In my last blog post, I mentioned that I have been recruited to work with a group that is building a new NWN2 module. To the best of my knowledge, nearly all of us have not worked with any of the other group members before, so some of the growing pains that we’ve been experiencing involve learning how to work together. The fact that the members of the group are scattered across several states or even countries doesn’t make it any easier.
In this group, I’m the head of the scripting team, but I have also been deeply involved with creating the story, painting concept art, and making 3D models. (More on those in a later post.) During our meetings, a lot of ideas get bandied around, most of which are rejected in the course of our discussions. Only a few ideas are eventually approved, usually with modifications suggested by other team members. As a member of the writing and art team, I’ve had my share of rejected ideas as well as approved ones, although there seem to be more of the former than the latter. As head of the scripting team, I’ve had to accept and reject the ideas of other people.
The way I see it, the key abilities of the lead position in any team is being able to discern what ideas to accept or reject and being able to convince the rest of the team to follow one’s lead. In both cases, having a proven track record for delivering quality products is a must, whether those products be scripts, writing, area designs, or art work. The team lead must have a very good feel of what works and what won’t and must be able to motivate the rest of the team to do what needs to be done. Considering that we’re all unpaid volunteers, these are challenging tasks indeed.
Thus far, we’ve employed two methods of decision making: voting on which of several suggestions to implement and having the team lead make the decision after hearing the pros and cons of each issue. Each method has its place. When getting the support of the team is at stake or when trying to get a sense of whether a new idea will be widely accepted by our players, putting the issue to a vote is a good way to resolve it. On the other hand, if a particular decision will have a significant impact on the work that other people produce, or if there is a risk that some part of the module may become incoherent if the wrong decision is made, the team lead has to make that decision after due consultation with the group members who will be affected by it.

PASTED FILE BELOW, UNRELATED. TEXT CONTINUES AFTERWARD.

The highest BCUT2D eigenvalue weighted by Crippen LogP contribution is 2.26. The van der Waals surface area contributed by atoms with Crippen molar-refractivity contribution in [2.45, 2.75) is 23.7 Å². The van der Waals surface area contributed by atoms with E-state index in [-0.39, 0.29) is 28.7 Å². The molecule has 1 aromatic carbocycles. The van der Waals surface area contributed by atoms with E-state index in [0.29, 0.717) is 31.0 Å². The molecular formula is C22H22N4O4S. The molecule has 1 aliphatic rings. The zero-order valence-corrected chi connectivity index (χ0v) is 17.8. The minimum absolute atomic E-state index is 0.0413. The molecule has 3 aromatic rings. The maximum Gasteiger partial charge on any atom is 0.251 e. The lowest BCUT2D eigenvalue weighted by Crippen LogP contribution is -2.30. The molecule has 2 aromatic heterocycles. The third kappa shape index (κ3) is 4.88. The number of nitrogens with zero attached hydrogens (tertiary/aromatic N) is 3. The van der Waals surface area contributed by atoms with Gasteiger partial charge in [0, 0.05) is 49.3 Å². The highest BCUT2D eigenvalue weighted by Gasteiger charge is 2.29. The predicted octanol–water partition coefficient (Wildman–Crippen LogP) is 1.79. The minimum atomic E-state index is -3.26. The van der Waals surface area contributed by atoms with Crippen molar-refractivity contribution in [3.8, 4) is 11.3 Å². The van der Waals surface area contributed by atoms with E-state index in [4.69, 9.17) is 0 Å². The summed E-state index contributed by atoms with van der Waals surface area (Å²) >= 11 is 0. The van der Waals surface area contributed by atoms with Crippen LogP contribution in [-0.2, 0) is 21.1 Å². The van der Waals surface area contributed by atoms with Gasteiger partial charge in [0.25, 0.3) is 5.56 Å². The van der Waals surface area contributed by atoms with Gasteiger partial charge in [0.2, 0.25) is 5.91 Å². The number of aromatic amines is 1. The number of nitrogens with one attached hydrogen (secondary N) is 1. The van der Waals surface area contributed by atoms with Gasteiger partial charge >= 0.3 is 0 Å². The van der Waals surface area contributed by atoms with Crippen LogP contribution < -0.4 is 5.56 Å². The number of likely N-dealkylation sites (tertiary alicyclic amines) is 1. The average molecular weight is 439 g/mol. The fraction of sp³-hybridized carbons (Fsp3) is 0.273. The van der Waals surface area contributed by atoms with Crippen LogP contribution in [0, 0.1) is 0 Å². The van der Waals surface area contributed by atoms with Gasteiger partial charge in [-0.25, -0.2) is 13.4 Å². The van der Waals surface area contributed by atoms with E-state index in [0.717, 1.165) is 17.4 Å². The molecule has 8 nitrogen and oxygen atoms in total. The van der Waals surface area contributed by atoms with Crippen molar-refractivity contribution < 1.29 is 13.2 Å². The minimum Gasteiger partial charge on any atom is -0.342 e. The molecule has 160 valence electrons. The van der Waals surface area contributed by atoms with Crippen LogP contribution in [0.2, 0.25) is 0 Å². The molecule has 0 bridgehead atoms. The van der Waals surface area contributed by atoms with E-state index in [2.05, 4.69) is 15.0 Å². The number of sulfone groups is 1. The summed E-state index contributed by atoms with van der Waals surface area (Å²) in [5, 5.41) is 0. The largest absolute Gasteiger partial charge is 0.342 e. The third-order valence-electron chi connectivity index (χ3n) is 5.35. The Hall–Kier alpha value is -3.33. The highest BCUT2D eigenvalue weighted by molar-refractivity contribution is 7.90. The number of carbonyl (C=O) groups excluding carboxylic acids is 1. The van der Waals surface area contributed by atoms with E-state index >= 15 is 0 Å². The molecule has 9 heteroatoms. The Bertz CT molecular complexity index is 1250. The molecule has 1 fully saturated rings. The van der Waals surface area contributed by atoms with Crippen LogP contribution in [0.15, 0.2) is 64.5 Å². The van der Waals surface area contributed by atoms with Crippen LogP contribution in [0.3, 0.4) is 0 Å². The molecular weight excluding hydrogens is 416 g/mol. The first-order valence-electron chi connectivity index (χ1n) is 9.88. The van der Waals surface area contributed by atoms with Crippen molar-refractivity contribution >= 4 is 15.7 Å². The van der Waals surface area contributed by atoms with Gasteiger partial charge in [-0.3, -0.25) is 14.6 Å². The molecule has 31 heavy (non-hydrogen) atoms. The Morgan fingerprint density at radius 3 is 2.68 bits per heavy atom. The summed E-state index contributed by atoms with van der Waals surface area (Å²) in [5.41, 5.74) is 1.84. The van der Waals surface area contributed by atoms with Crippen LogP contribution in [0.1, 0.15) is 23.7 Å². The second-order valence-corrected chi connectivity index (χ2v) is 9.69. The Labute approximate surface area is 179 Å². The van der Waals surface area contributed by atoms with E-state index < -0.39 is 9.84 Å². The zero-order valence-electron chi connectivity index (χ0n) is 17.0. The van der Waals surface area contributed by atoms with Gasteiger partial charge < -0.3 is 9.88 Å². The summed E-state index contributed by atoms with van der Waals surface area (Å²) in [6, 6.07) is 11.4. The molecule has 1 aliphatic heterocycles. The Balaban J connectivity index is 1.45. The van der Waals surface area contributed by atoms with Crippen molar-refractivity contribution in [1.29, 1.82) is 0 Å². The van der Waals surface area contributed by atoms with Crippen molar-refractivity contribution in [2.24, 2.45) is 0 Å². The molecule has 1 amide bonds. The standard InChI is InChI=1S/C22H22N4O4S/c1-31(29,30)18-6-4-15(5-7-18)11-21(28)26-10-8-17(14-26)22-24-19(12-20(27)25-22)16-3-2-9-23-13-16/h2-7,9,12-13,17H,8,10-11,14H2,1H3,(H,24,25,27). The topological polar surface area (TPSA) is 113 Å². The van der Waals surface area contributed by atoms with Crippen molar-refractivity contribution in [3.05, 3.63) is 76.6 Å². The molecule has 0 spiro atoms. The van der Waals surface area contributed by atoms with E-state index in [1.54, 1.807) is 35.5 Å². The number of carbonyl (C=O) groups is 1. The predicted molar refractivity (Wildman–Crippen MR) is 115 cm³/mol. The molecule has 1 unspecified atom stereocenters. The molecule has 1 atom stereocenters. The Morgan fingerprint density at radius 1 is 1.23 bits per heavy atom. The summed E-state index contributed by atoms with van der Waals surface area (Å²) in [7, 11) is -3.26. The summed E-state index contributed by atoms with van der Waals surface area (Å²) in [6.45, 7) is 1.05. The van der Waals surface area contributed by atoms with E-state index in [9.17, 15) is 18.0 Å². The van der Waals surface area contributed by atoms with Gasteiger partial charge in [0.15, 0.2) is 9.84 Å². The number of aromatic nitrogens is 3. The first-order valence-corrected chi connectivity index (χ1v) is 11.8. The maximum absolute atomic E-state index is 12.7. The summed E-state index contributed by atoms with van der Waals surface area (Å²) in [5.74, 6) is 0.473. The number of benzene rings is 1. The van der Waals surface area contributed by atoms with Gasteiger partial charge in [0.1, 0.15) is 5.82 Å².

In both cases, it is the team lead who chooses which method of decision making to employ. The leader calls the shots, but if the other members of the team aren’t happy with those decisions, they just might quit. For the team lead, it isn’t enough to be competent in one’s field. It is also important to keep open channels of communication with the rest of the team. Each time a command decision has to be made, the team lead must make a check on his Bluff, Diplomacy, or Intimidate skills.
Working in a group entails sacrificing one’s independent vision and direction to accommodate those of other group members. Make no mistake about it; this kind of sacrifice can be painful, especially to a creative person. Nevertheless, when the people who comprise the group are very talented, that sacrifice is worth it. Even a module of moderate size can be done much better and faster with several people working as a coordinated team.
I have high hopes for this new group I’m in. If our first module is well received by the NWN2 community, it might be the start of more modules to come.
The painting in the pseudo-motivational poster shown in this blog post is by Dieric Bouts, a Dutch painter from the 15th century. The quote at the bottom of the poster is attributed to Doug Smith. I'm not sure who he is, but I think he's this guy. Combining the painting and the quote to make this motivational poster is the work of my twisted mind.